"For our country, whatever measures may ultimately be adopted cannot simply be an enlargement or adjustment of the present occupying forces."
Germany - which has 10,000 troops committed in peacekeeping operations around the world - says it "does not have the capacity" to contribute to a multinational force for Iraq. Germany intends to expand its peacekeeping operations in Afghanistan, where it already has 1,800 troops.
Russia "does not rule out" sending peacekeepers to Iraq if an appropriate UN Security Council resolution is passed. Defence Minister Sergei Ivanov said that everything depended on how far the Security Council would be given a real opportunity to influence the development of the situation in the country.
On 7 October, the Turkish parliament approved a government motion allowing troops to be sent to Iraq. However shortly before the vote, some members of the US-appointed Governing Council in Baghdad said they would not accept troops from any neighbouring state on its soil.
The Turkish Government motion allows for an unspecified number of troops to be deployed in Iraq for one year - with the details to be left to Prime Minister Recep Tayyip Erdogan and his ministers.
The issue of sending troops to Iraq is controversial in Turkey and a recent opinion poll indicated that nearly two-thirds of Turks opposed it.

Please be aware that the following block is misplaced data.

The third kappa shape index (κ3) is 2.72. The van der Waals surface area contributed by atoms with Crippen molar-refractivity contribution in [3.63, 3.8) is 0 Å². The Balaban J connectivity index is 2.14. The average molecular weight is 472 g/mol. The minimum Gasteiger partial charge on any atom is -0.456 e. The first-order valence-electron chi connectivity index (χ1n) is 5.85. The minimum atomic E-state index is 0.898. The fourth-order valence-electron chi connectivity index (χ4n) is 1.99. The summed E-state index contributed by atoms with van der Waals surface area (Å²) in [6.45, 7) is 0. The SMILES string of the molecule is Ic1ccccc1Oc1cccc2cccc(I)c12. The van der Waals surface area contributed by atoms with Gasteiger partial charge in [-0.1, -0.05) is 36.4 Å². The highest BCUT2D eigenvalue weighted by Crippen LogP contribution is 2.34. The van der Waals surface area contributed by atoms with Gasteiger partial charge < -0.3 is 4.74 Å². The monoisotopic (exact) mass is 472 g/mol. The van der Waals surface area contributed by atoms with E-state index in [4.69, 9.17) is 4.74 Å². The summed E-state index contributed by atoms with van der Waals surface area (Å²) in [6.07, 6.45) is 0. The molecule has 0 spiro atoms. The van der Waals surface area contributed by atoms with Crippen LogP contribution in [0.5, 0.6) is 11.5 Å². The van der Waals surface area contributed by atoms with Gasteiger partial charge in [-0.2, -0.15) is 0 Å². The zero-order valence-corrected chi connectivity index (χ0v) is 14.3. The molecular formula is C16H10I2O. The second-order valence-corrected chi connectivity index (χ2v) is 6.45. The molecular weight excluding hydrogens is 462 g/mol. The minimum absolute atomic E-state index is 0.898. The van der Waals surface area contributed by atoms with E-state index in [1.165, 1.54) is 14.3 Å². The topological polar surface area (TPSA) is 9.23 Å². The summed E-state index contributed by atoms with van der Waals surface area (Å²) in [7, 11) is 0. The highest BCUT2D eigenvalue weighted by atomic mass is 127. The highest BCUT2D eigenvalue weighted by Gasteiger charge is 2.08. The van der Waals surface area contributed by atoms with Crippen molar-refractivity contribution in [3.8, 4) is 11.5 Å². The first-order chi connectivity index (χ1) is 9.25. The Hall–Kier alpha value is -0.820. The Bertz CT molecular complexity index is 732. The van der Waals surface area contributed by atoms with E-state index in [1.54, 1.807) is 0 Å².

If its troops were to be deployed, Turkey would be the first mainly Muslim nation to send a sizeable force to Iraq.
Bangladesh has vast experience of peacekeeping and uses such missions to promote its image abroad. It is committing troops in Liberia and Ituri, in the Democratic Republic of Congo. Authorities have not yet made a final decision but say a request by the UN for troops is likely to be met with a "positive response".
Pakistan is likely to contribute troops to the multinational force but needs a UN resolution in order to do so. The authorities have not yet made a final decision.
India refused to contribute troops to the US-led coalition force. It has said peacekeepers can only be sent following a stronger UN mandate.
"What Colin Powell has suggested does not constitute a blue-helmet force. We are waiting to see if what is suggested constitutes a specific UN mandate," said an Indian official.
India also wants:
Differentiation between the multinational force and occupying US-led coalition forces
The multinational force to be deployed after a request from the Iraqi people.
Japan's contribution has less to do with politics and more to do with prevailing insecurity in Iraq.
The Japanese parliament approved the deployment of up to 1,000 personnel to help with reconstruction in Iraq, in what would be the largest deployment of Japanese troops overseas since the Second World War. However, their arrival may be postponed, following the recent bombing of the United Nations headquarters in Baghdad.
Thailand, too, may postpone sending troops following the bombing of the UN headquarters in Baghdad.
The official position of Indonesia, which vehemently opposed the US-led invasion of Iraq - is that authorities are waiting for a UN request. Traditionally, Indonesia, the world's most populous Muslim country, contributes troops to UN missions charged with settling specific disputes, rather than enforcing peace.
Mexico - whose membership of the UN Security Council ends this December - is unlikely to contribute troops.